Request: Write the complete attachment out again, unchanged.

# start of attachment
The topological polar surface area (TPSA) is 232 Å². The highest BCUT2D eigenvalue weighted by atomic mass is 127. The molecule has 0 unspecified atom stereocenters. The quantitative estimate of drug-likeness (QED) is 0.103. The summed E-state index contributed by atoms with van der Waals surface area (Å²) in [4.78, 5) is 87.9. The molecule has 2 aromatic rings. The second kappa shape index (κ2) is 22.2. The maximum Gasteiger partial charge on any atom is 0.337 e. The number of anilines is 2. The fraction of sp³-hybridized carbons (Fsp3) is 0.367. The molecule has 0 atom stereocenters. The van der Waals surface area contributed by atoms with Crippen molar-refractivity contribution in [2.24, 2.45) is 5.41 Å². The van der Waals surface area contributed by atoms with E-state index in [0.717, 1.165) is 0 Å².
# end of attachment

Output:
The topological polar surface area (TPSA) is 232 Å². The highest BCUT2D eigenvalue weighted by atomic mass is 127. The molecule has 0 unspecified atom stereocenters. The quantitative estimate of drug-likeness (QED) is 0.103. The summed E-state index contributed by atoms with van der Waals surface area (Å²) in [4.78, 5) is 87.9. The molecule has 2 aromatic rings. The second kappa shape index (κ2) is 22.2. The maximum Gasteiger partial charge on any atom is 0.337 e. The number of anilines is 2. The fraction of sp³-hybridized carbons (Fsp3) is 0.367. The molecule has 0 atom stereocenters. The van der Waals surface area contributed by atoms with Crippen molar-refractivity contribution in [2.24, 2.45) is 5.41 Å². The van der Waals surface area contributed by atoms with E-state index in [0.717, 1.165) is 0 Å².